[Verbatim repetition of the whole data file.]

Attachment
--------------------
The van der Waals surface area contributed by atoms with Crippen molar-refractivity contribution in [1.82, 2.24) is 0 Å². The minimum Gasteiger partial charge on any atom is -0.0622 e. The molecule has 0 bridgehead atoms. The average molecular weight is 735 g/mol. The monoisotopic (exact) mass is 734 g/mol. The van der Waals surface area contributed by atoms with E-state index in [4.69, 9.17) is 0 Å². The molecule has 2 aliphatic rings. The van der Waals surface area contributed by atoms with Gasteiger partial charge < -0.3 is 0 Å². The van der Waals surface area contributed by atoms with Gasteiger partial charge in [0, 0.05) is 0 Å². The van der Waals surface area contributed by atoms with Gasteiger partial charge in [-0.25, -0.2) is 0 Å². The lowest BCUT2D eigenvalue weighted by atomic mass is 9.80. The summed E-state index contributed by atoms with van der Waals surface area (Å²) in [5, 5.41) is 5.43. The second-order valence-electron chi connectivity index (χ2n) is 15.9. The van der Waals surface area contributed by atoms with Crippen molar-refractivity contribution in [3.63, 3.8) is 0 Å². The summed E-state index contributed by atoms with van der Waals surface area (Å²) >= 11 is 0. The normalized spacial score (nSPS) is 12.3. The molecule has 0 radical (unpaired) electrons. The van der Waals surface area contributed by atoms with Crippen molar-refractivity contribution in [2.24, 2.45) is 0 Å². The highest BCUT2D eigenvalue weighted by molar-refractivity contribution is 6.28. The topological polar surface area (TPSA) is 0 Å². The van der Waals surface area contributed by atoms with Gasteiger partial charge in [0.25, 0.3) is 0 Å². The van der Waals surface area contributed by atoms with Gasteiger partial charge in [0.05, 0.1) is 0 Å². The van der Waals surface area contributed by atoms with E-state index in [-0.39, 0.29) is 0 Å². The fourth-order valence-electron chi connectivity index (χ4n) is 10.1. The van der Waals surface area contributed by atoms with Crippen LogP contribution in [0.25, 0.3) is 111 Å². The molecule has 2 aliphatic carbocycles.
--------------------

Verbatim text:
The van der Waals surface area contributed by atoms with Crippen molar-refractivity contribution in [1.82, 2.24) is 0 Å². The minimum Gasteiger partial charge on any atom is -0.0622 e. The molecule has 0 bridgehead atoms. The average molecular weight is 735 g/mol. The monoisotopic (exact) mass is 734 g/mol. The van der Waals surface area contributed by atoms with E-state index in [4.69, 9.17) is 0 Å². The molecule has 2 aliphatic rings. The van der Waals surface area contributed by atoms with Gasteiger partial charge < -0.3 is 0 Å². The van der Waals surface area contributed by atoms with Gasteiger partial charge in [0, 0.05) is 0 Å². The van der Waals surface area contributed by atoms with Gasteiger partial charge in [-0.25, -0.2) is 0 Å². The lowest BCUT2D eigenvalue weighted by atomic mass is 9.80. The summed E-state index contributed by atoms with van der Waals surface area (Å²) in [5, 5.41) is 5.43. The second-order valence-electron chi connectivity index (χ2n) is 15.9. The van der Waals surface area contributed by atoms with Crippen molar-refractivity contribution in [3.63, 3.8) is 0 Å². The summed E-state index contributed by atoms with van der Waals surface area (Å²) >= 11 is 0. The normalized spacial score (nSPS) is 12.3. The molecule has 0 radical (unpaired) electrons. The van der Waals surface area contributed by atoms with Crippen molar-refractivity contribution in [2.24, 2.45) is 0 Å². The highest BCUT2D eigenvalue weighted by molar-refractivity contribution is 6.28. The topological polar surface area (TPSA) is 0 Å². The van der Waals surface area contributed by atoms with Gasteiger partial charge in [0.25, 0.3) is 0 Å². The van der Waals surface area contributed by atoms with Gasteiger partial charge in [0.05, 0.1) is 0 Å². The van der Waals surface area contributed by atoms with E-state index in [-0.39, 0.29) is 0 Å². The fourth-order valence-electron chi connectivity index (χ4n) is 10.1. The van der Waals surface area contributed by atoms with Crippen LogP contribution in [0.25, 0.3) is 111 Å². The molecule has 2 aliphatic carbocycles.